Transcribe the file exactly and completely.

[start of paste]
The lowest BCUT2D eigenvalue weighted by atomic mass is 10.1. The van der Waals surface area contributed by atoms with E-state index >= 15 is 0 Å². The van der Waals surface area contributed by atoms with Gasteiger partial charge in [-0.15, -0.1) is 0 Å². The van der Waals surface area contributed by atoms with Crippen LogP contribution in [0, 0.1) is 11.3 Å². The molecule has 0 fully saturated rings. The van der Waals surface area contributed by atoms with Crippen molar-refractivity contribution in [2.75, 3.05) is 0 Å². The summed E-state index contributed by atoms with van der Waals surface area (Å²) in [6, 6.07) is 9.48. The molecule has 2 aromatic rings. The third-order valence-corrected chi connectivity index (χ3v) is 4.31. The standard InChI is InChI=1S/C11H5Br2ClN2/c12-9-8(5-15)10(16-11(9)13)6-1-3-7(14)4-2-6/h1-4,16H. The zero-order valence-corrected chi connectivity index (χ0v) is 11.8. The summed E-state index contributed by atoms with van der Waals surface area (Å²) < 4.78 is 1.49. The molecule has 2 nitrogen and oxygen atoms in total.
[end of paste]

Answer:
The lowest BCUT2D eigenvalue weighted by atomic mass is 10.1. The van der Waals surface area contributed by atoms with E-state index >= 15 is 0 Å². The van der Waals surface area contributed by atoms with Gasteiger partial charge in [-0.15, -0.1) is 0 Å². The van der Waals surface area contributed by atoms with Crippen LogP contribution in [0, 0.1) is 11.3 Å². The molecule has 0 fully saturated rings. The van der Waals surface area contributed by atoms with Crippen molar-refractivity contribution in [2.75, 3.05) is 0 Å². The summed E-state index contributed by atoms with van der Waals surface area (Å²) in [6, 6.07) is 9.48. The molecule has 2 aromatic rings. The third-order valence-corrected chi connectivity index (χ3v) is 4.31. The standard InChI is InChI=1S/C11H5Br2ClN2/c12-9-8(5-15)10(16-11(9)13)6-1-3-7(14)4-2-6/h1-4,16H. The zero-order valence-corrected chi connectivity index (χ0v) is 11.8. The summed E-state index contributed by atoms with van der Waals surface area (Å²) < 4.78 is 1.49. The molecule has 2 nitrogen and oxygen atoms in total.